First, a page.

Twitter Deal: Buying Twitter Essential For Civilisation's Future, Under Threat From Extremists, Says Elon Musk

There is currently a threat that social media will 'splinter into far right wing and far left wing echo chambers', said Elon Musk amid reports that he has closed the deal to buy Twitter.


Elon Musk

Following his purchase of social media company Twitter, tech billionaire Elon Musk said it was essential for the "future of the civilisation" and to protect it from falling into the hands of extremists. 

"The reason I acquired Twitter is because it is important to the future of civilisation to have a common digital town square, where a wide range of beliefs can be debated in a healthy manner, without resorting to violence," said Musk in a tweet. 

Musk formally closed the deal to purchase Twitter by late Thursday, according to reports, which also added that he is restructuring the company's brass with a number of top executives, including Chief Executive Officer Parag Agrawal, being let go. 


Following great speculation over the future of Twitter under him, Musk in a tweet laid out his vision for the platform under him, saying it's not a business pursuit for him but a social good. He said that while free speech would be respected on Twitter under him, it would be within legal limits.

Here we explain the vision for Twitter under Musk.

Free speech without extremism

This is not the first time that Musk has said that free speech on Twitter under him will not be limitless. The ongoing worldwide free speech versus hate speech debate has also taken Twitter's takeover by Musk into its ambit and there has been speculation how Twitter would regulate content under him.


Musk in April said that he is "against censorship that goes far beyond the law" and his free speech will be within the law of the land. 

"By 'free speech', I simply mean that which matches the law...If people want less free speech, they will ask government to pass laws to that effect. Therefore, going beyond the law is contrary to the will of the people," said Musk in April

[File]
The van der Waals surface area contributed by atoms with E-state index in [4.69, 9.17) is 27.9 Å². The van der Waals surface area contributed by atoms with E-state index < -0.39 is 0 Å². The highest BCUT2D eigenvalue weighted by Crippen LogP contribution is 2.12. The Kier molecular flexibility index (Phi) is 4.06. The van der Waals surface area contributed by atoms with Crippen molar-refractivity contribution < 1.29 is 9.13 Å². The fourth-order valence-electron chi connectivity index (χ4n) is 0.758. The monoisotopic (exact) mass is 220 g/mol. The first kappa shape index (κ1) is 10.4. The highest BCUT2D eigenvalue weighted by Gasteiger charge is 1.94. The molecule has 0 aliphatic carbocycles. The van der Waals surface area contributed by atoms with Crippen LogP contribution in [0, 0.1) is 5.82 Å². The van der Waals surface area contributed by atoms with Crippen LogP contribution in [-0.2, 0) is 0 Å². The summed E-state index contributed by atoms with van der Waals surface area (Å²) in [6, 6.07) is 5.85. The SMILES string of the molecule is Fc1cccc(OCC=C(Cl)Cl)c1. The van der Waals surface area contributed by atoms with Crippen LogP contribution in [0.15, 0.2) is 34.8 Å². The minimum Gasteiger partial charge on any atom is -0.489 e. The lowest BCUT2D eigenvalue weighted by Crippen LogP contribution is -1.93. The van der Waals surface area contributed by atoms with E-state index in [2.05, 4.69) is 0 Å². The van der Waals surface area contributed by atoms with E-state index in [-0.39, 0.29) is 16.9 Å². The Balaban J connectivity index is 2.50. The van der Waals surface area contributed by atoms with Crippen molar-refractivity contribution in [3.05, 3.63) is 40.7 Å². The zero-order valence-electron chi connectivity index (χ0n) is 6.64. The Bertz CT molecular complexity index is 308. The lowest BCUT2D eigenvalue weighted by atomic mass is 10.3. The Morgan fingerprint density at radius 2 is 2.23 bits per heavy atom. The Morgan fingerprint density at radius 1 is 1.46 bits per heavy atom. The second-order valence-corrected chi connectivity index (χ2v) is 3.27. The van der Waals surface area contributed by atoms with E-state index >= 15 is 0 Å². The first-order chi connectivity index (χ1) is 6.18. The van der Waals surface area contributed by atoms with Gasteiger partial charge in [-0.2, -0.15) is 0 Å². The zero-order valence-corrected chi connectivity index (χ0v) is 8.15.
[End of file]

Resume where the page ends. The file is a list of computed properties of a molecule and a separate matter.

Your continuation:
In his post on Thursday, Musk made similar claims. He said Twitter cannot become a platform where there are no consequences.

He said, "Twitter obviously cannot become a free-for-all hellscape, where anything can be said with no consequences! In addition to adhering to the laws of the land, our platform must be warm and welcoming to all."

At the same time, it would be free to the extent that it does not become an ideological echo chamber.

"There is currently great danger that social media will splinter into far right wing and far left wing echo chambers that generate more hate and divide our society," said Musk.

Advertising on Twitter

Another major focus of Musk's post was how Twitter would go about advertising on the platform. 

Musk made it clear that advertising on Twitter would me relevancy-based.

"Low relevancy ads are spam, but highly relevant ads are actually content," said Musk.

He added, "I also very much believe that advertising, when done right, can delight, entertain and inform you; it can show you a service or product or medical treatment that you never knew existed, but is right for you."


Musk summarised the vision from advertising point of view as: "Fundamentally, Twitter aspires to be the most respected advertising platform in the world that strengthens your brand and grows your enterprise."

Public expectations from Elon Musk

The public has its own share of expectations from Musk-run Twitter. 

1. No compromise with free speech

Mainstream media and social media platforms have often been accused in recent years of proactive censorship on ideological grounds and based on political correctness. Even platforms like Reditt have resorted to blanket censorship on certain issues. The public expects this would end under Musk-run Twitter.